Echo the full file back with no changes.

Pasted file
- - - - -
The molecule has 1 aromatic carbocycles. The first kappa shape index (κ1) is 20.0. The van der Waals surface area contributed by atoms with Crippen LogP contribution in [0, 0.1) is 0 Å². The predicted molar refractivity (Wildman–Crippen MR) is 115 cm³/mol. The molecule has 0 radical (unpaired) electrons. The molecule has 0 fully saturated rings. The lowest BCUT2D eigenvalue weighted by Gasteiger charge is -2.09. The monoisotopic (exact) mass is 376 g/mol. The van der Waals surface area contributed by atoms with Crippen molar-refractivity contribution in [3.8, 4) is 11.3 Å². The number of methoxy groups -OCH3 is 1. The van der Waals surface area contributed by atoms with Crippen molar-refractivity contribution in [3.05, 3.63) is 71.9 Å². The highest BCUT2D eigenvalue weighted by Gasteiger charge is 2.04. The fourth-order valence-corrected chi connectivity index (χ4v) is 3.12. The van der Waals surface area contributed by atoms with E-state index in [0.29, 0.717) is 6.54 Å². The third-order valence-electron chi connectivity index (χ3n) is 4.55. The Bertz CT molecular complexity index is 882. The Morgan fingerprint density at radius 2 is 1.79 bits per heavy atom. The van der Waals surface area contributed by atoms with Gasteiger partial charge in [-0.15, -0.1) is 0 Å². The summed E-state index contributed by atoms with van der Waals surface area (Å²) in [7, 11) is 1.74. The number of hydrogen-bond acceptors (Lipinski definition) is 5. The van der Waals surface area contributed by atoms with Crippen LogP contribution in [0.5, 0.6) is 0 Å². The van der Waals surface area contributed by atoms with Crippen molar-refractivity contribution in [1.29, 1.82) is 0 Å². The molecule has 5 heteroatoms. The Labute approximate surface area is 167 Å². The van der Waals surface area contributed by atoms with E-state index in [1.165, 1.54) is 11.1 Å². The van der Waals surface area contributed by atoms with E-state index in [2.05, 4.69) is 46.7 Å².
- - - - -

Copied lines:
The molecule has 1 aromatic carbocycles. The first kappa shape index (κ1) is 20.0. The van der Waals surface area contributed by atoms with Crippen LogP contribution in [0, 0.1) is 0 Å². The predicted molar refractivity (Wildman–Crippen MR) is 115 cm³/mol. The molecule has 0 radical (unpaired) electrons. The molecule has 0 fully saturated rings. The lowest BCUT2D eigenvalue weighted by Gasteiger charge is -2.09. The monoisotopic (exact) mass is 376 g/mol. The van der Waals surface area contributed by atoms with Crippen molar-refractivity contribution in [3.8, 4) is 11.3 Å². The number of methoxy groups -OCH3 is 1. The van der Waals surface area contributed by atoms with Crippen molar-refractivity contribution in [3.05, 3.63) is 71.9 Å². The highest BCUT2D eigenvalue weighted by Gasteiger charge is 2.04. The fourth-order valence-corrected chi connectivity index (χ4v) is 3.12. The van der Waals surface area contributed by atoms with E-state index in [0.29, 0.717) is 6.54 Å². The third-order valence-electron chi connectivity index (χ3n) is 4.55. The Bertz CT molecular complexity index is 882. The Morgan fingerprint density at radius 2 is 1.79 bits per heavy atom. The van der Waals surface area contributed by atoms with Gasteiger partial charge in [-0.15, -0.1) is 0 Å². The summed E-state index contributed by atoms with van der Waals surface area (Å²) in [7, 11) is 1.74. The number of hydrogen-bond acceptors (Lipinski definition) is 5. The van der Waals surface area contributed by atoms with Crippen LogP contribution in [0.5, 0.6) is 0 Å². The van der Waals surface area contributed by atoms with Crippen molar-refractivity contribution in [1.29, 1.82) is 0 Å². The molecule has 5 heteroatoms. The Labute approximate surface area is 167 Å². The van der Waals surface area contributed by atoms with E-state index in [1.165, 1.54) is 11.1 Å². The van der Waals surface area contributed by atoms with E-state index in [2.05, 4.69) is 46.7 Å².